Editorial Advice

This week in editorial advice tweets. Questions about POV and MC (main characters; protagonists)

This first question asks about when to introduce the MC. My short answer is above, but here’s a longer discussion because 256 characters is never enough.

Point of view (POV) is the main vehicle for connecting readers to a character because it is the “voice” talking to them, through the dialogue always, but even the narrative in first person and even in close third person the POV character is sharing their inner and outer life in a way that connects readers emotionally to their goals, motivations, and the conflicts they are facing.

Note about omniscient third person: omni third uses the theatrical “narrator” device, introducing the reader to the perspective and attitudes of someone above/outside the plot who knows all, and has distance from the emotions (either because they were not involved, or because they have gained a perspective born of time, so their emotions are different than those going more immediately through the problems). Most writers today are either using first person or close third person, and thus keeping the story connection to the reader intimate, so that’s what I am addressing.

As I stated in the tweet, the MC (main character), also called the PROTAGONIST, is the person whose goals, motivations, and conflicts (GMC) are shaping the plot arc. In the example, the uncovering and pursuit of the person who committed the crime being investigated is the plot. This is ALWAYS true. If you start the story with an inspector driven to seeking out whodunnit, then the inspector IS the protagonist. Anyone they ask for help, to give a second look at evidence, or the crime scene, and offer their advice, is a supporting character (SC). While the SC may join the protagonist in the search, they themselves do not have a separate goal, motivation, or conflict. They are there to support the protagonist’s GMC.

Now, that’s not to say you can’t have more than one protagonist. But each protagonist must have their own separate (and personal) goals, motivations, and conflicts. These can dovetail or contrast with any other protagonist’s GMC, but they will be resolved in separate arcs and impact that protagonist’s inner and outer world. This idea is the focus of the second tweet where I offered advice this week:

Again, since 256 characters just isn’t enough space, I’ll elaborate. Romance has two people with goals (and I’ve stated many times before, unless the trope is arranged/forced marriage, becoming one half of a romantic partnership is NOT the character’s primary goal). The business partners who fall in love during a corporate account sales trip have goals related to that corporate account – desire for a promotion as a result of a successful deal (achievement unlocked trope), or desire for one-upping the other (enemies to lovers trope). So, in reality, falling in love is what happened while the characters were executing other plans. (the saying: “life is what happens when you’re making other plans” is a story writer’s best mantra).

Each character with a goal, motivation to achieve it and conflict/obstacles to achieving it, should be given POV for different scenes and chapters consistently so you can show the reader their progress and setbacks outwardly and inwardly.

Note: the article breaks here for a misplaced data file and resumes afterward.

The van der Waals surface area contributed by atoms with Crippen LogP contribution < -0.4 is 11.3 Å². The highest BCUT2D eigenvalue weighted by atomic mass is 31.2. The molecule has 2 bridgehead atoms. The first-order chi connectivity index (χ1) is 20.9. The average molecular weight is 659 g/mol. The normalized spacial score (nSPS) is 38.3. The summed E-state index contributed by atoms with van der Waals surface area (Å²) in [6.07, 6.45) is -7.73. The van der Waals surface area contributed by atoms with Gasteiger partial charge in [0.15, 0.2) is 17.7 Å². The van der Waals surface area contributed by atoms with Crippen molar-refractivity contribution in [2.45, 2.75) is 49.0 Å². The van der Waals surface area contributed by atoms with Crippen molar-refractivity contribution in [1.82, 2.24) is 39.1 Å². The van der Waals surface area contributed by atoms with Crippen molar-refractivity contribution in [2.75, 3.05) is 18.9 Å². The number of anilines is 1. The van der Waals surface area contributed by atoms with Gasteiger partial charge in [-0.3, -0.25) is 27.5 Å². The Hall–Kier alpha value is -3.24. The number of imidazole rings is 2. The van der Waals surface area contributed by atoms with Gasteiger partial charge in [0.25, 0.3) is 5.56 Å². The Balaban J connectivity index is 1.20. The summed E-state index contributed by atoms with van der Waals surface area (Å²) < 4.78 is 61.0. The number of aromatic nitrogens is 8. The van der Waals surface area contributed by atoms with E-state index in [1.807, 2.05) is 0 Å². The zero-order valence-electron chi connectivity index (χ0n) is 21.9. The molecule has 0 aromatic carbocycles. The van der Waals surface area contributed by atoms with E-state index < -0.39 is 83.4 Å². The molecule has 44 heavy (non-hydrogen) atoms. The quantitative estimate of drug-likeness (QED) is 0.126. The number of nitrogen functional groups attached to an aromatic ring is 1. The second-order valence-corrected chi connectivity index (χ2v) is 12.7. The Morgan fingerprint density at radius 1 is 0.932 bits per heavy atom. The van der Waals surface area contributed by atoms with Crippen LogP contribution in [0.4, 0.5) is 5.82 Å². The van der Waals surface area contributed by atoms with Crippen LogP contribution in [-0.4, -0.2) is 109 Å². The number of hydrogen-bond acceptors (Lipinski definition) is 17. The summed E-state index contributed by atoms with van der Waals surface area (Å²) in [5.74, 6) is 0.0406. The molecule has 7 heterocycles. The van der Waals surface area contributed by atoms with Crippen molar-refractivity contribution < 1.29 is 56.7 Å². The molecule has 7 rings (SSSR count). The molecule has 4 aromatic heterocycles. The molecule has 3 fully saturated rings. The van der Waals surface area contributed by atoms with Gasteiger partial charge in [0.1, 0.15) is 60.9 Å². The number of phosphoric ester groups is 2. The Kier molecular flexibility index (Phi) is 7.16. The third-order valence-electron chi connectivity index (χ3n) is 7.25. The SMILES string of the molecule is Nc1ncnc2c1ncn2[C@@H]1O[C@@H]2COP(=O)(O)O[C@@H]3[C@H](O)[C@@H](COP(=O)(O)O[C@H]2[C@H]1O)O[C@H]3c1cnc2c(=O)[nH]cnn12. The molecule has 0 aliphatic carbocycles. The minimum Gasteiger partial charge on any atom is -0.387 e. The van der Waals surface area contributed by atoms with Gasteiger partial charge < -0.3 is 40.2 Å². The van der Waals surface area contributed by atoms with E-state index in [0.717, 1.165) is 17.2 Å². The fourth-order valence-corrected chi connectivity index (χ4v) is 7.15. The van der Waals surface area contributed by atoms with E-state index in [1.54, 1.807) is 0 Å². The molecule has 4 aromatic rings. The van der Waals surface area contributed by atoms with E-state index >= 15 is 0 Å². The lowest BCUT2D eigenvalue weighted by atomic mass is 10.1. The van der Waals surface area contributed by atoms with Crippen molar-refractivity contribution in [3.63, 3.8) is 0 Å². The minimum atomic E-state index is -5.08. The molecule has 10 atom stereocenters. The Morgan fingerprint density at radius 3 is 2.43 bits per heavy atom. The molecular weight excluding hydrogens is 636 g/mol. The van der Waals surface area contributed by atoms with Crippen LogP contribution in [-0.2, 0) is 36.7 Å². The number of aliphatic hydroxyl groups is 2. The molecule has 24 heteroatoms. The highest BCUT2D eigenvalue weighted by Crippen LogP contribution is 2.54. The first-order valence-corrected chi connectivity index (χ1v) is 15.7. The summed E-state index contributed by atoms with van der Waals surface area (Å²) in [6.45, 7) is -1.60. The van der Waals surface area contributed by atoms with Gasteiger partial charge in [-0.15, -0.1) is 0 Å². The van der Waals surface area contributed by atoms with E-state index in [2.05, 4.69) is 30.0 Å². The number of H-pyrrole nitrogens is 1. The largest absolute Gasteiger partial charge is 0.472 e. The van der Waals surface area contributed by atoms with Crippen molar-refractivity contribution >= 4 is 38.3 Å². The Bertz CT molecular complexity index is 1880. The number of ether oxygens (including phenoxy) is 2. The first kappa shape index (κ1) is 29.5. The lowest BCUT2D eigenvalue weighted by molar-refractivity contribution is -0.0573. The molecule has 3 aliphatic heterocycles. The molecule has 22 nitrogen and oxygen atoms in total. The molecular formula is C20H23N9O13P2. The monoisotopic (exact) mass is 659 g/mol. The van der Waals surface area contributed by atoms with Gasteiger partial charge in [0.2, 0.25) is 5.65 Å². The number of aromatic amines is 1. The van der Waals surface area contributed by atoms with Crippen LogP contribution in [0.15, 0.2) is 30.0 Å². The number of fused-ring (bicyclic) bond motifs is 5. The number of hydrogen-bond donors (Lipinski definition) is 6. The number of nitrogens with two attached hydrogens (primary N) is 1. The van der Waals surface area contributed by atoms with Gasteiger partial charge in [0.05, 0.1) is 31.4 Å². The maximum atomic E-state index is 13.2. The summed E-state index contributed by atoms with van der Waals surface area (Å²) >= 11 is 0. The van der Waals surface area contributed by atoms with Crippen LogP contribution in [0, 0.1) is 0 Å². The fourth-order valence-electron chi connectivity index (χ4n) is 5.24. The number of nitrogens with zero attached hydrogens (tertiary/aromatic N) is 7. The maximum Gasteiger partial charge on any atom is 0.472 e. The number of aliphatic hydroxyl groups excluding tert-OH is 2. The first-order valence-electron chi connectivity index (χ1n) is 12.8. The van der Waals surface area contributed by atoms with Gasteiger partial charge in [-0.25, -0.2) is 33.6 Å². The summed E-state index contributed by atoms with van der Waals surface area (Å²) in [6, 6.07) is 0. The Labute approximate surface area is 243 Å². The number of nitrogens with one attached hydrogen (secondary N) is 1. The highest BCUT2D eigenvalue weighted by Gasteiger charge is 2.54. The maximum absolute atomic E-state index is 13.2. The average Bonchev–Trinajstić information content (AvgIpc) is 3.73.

The reason why is because during the time they have the POV in the narrative, whether first person or third person close limited, is the only time that you can give specific details about the inner life and inward effects of the plot conflicts on that character’s emotions. While you can show facial expressions and give the reader a guess, the only opportunity to be exact about their feelings and thoughts is when the character has the point of view in the narrative part of a scene.

So for the zombie apocalypse example, the four separate people each has as a specific loss to deal with, and a specific “bone” to pick with zombies (lost a child, had to kill a rampaging formerly beloved spouse, had a formula they thought would be a solution go awry and created more zombies instead – leading to a need for redemption, etc.) When they come together, these characters with their own goals collectively add one other goal: ending the zombie infection for everyone. But their own arcs are going to be sources of individual conflict – the child who needs rescue allows the mourning parent an opportunity to return to parenting, the one who insists they must be alone now after killing their spouse being forced to acknowledge they are falling in love with someone who has now become infected and facing the same dilemma, and the scientist finding another laboratory and abandoned notes that they think they can dovetail their work with this one to find the ultimate solution – and only having one chance to test it – will they fail like they did before, or succeed this time?

So every one of these characters is a protagonist, with dovetailing goals, motivations, and conflicts, and thus they all need, at different points in the story, to be the one telling the story, to be the one given control of the point of view.

~ Lara

If you’re looking for story structural advice, not sure how to fix what’s wrong with your current project, a manuscript evaluation may help. Message me today and let me help you put your best book forward.

Related posts:

  1. Plot your story
  2. What’s word (count) got to do with it? (scene structure)
  3. more about story goals

Published by Lara Zielinsky

I have been writing and publishing for 20 years. I have been an editor of fiction for 15+ years. I am married, live in Florida and work from home full time as an editor.

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